Unlike in Windows SharePoint Services 2010, a user does not start a workflow instance from the administration page that lists all the Project Server workflows.
An enterprise project type (EPT) represents a wrapper that encapsulates phases, stages, a single workflow, and PDPs. Each EPT represents a single project type. Normally, project types are aligned with individual departments, for example, marketing projects, IT projects, HR projects, and so forth. Using project types helps to categorize projects within the same organization that have a similar project life cycle. For a user, the EPTs appear in a drop-down list of project types when the user clicks New Project in Project Web Access.
Phases represent a collection of stages grouped together to identify a common set of activities in the project life cycle. Examples of phases are project creation, project selection, and project management. Phases do not have any direct technical impact on the behavior of an EPT. That is, changing the order of phases does not affect how the system reacts. The primary purpose of demand management phases is to provide a smoother user experience where users have the option of organizing stages into logical groups.
A stage represents one step within a project lifecycle. A stage is composed of one or more project detail pages (PDPs) linked by common logic or theme. Stages at a user level appear as steps within a project. At each step, data must be entered, modified, reviewed, or processed.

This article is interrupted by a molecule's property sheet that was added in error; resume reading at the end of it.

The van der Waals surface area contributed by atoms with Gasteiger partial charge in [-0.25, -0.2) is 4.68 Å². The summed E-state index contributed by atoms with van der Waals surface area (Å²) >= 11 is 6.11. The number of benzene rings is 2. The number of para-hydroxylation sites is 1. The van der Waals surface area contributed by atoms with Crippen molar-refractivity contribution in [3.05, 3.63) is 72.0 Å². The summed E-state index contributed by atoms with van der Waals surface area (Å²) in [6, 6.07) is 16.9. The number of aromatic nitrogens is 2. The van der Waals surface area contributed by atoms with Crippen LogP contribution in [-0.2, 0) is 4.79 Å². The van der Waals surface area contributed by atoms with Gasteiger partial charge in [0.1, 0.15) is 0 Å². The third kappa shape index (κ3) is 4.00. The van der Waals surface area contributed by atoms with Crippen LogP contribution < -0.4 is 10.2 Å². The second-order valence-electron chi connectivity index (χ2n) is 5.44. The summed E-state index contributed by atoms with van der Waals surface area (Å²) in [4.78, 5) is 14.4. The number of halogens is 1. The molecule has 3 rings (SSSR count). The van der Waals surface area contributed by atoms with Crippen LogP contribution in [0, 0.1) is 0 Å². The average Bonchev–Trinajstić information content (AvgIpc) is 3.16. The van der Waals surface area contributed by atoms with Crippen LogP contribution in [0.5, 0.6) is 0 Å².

At a technical level, each stage represents a step where data is manipulated before the workflow can move to the next step. For a single-stage workflow, very little programming is involved. The user enters all of the data in one PDP, and can then work on the project as she normally would. For a multi-stage workflow, each stage is separated by an activity (SetProjectStage) within a Visual Studio workflow diagram. The actual SetProjectStage activity acts as a marker between stages and sets default properties of the next stage. The activities that follow SetProjectStage outline the actions that must take place within the next stage.
Note The actual stage itself is not created within Visual Studio. The stage must first be created in Project Web Access. After the stage is created, you can link to that stage within Visual Studio.
A PDP represents a single Web Part Page in Project Web Access. PDPs can be used to display or collect information from the user. You can create PDPs in much the same way you create any Web Part Page in a SharePoint site, where you can add Web Parts that provide the experience you want. You can add individual Web Parts from the standard Web Part galleries to create custom Web Parts.
Project Server Web Parts and custom Web Parts used in demand management all contain custom fields. Web Parts can make calls to the PSI, query the reporting database, or integrate with external systems.
The figure below shows the general hierarchy of the parts of demand management in Project Server 2010.
Workflows are associated with the stages. From a programming standpoint, PDPs are not actually referenced within the workflow. The PDPs simply act as containers to hold or display data. The workflow can however, references custom fields in the Web Parts.
Verry good post! Thanks.
I was wondering how can i apply a stage approval mechanism.
How should it be implemented?
Should i create a project level custom field or is there some kind of other standard way to accomplish this?
Thanks in advance.
Oh yah.. One other thing..
How can i implement a notification mechanism within my workflow?